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Measuring Impedance of a wall socket

Discussion in 'Electronic Basics' started by JeffM, Jul 29, 2005.

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  1. JeffM

    JeffM Guest

    I'm not just understand the concept.
    Note1: When posting the same question to multiple groups,
    pit ALL the groups on the Subject line.
    This is called cross-posting.

    Note2: This is hardly a proper question for
    Measure the circuit unloaded, then loaded.
    Calculate the voltage divider.

    View in monospaced font like Courier.

    maybe a few ohms

    \ 10Mohn
    / instrument

    maybe a few ohms

    | |
    / /
    \ known \ 10Mohm
    / load / instrument
    \ \
  2. Hi, I was wondering if anyone could help me with a curious question. How
    would one go about measuring the impedance of a wall socket? Assuming it is
    120V, of course. I'm not just looking for a formula but rather to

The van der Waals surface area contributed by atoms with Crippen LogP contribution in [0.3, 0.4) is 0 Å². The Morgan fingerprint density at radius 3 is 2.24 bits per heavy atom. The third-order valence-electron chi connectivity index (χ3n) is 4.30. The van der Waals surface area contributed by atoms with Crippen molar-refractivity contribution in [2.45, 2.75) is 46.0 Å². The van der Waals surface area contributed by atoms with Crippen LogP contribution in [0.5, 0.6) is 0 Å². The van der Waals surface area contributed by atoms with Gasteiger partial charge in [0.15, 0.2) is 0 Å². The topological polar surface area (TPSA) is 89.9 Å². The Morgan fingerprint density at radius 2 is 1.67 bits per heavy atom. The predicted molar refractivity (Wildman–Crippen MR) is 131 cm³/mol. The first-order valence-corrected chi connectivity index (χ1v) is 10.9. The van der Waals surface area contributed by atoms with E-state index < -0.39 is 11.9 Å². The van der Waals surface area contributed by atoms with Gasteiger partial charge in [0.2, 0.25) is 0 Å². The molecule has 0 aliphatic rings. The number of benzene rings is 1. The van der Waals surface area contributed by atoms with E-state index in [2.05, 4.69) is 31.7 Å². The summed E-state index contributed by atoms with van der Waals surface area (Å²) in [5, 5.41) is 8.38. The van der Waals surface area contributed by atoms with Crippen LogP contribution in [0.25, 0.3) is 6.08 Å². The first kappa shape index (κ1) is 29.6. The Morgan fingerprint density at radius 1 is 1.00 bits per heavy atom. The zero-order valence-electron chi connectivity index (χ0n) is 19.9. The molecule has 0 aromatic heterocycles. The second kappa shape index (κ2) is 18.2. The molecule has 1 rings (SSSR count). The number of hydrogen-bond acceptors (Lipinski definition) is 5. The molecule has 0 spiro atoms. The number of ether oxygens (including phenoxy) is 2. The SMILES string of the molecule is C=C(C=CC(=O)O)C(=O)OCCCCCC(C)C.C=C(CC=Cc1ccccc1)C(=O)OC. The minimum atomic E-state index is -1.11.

understand the concept. Any websites or other resources would be
    appreciated. Thanks in advance.
  3. Rich Grise

    Rich Grise Guest

    Don't multi-post. If you're posting the same question to more than one
    group, cross-post. To crosspost, just put the names of all of the NGs
    that you're crossposting to in the "newsgroups" header field.

    Well, this guy explains it better than I can:

    And, in answer to your question, in theory, the impedance of a wall
    outlet should be zero. To measure it, stick a voltmeter across the
    mains, and turn on a light. If the voltage changes, you have an
    impedance that shouldn't be there.

    Good Luck!
  4. mike

    mike Guest

    I tried your experiment.
    I got 117.9V with the light off and 117.2 with it on.
    Should I start ripping out my defective wiring?
    FWIW there ain't no such thing as zero.

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